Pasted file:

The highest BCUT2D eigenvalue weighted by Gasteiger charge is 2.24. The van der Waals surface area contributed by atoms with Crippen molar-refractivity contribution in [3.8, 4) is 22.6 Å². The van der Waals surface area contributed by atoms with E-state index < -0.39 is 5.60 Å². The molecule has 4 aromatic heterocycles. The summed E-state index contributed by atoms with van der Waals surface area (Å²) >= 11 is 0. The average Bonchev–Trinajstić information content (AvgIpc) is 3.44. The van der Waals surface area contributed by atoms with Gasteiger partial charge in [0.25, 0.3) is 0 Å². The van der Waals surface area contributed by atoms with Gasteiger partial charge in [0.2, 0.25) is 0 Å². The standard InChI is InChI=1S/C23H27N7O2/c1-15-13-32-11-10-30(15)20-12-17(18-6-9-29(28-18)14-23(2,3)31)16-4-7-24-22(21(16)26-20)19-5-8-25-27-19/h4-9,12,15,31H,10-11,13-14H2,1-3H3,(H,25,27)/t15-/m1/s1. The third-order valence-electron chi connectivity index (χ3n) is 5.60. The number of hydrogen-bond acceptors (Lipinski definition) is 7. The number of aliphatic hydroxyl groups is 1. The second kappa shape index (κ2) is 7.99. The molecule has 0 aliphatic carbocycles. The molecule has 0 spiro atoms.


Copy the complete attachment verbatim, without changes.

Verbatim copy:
The highest BCUT2D eigenvalue weighted by Gasteiger charge is 2.24. The van der Waals surface area contributed by atoms with Crippen molar-refractivity contribution in [3.8, 4) is 22.6 Å². The van der Waals surface area contributed by atoms with E-state index < -0.39 is 5.60 Å². The molecule has 4 aromatic heterocycles. The summed E-state index contributed by atoms with van der Waals surface area (Å²) >= 11 is 0. The average Bonchev–Trinajstić information content (AvgIpc) is 3.44. The van der Waals surface area contributed by atoms with Gasteiger partial charge in [0.25, 0.3) is 0 Å². The van der Waals surface area contributed by atoms with Gasteiger partial charge in [0.2, 0.25) is 0 Å². The standard InChI is InChI=1S/C23H27N7O2/c1-15-13-32-11-10-30(15)20-12-17(18-6-9-29(28-18)14-23(2,3)31)16-4-7-24-22(21(16)26-20)19-5-8-25-27-19/h4-9,12,15,31H,10-11,13-14H2,1-3H3,(H,25,27)/t15-/m1/s1. The third-order valence-electron chi connectivity index (χ3n) is 5.60. The number of hydrogen-bond acceptors (Lipinski definition) is 7. The number of aliphatic hydroxyl groups is 1. The second kappa shape index (κ2) is 7.99. The molecule has 0 aliphatic carbocycles. The molecule has 0 spiro atoms.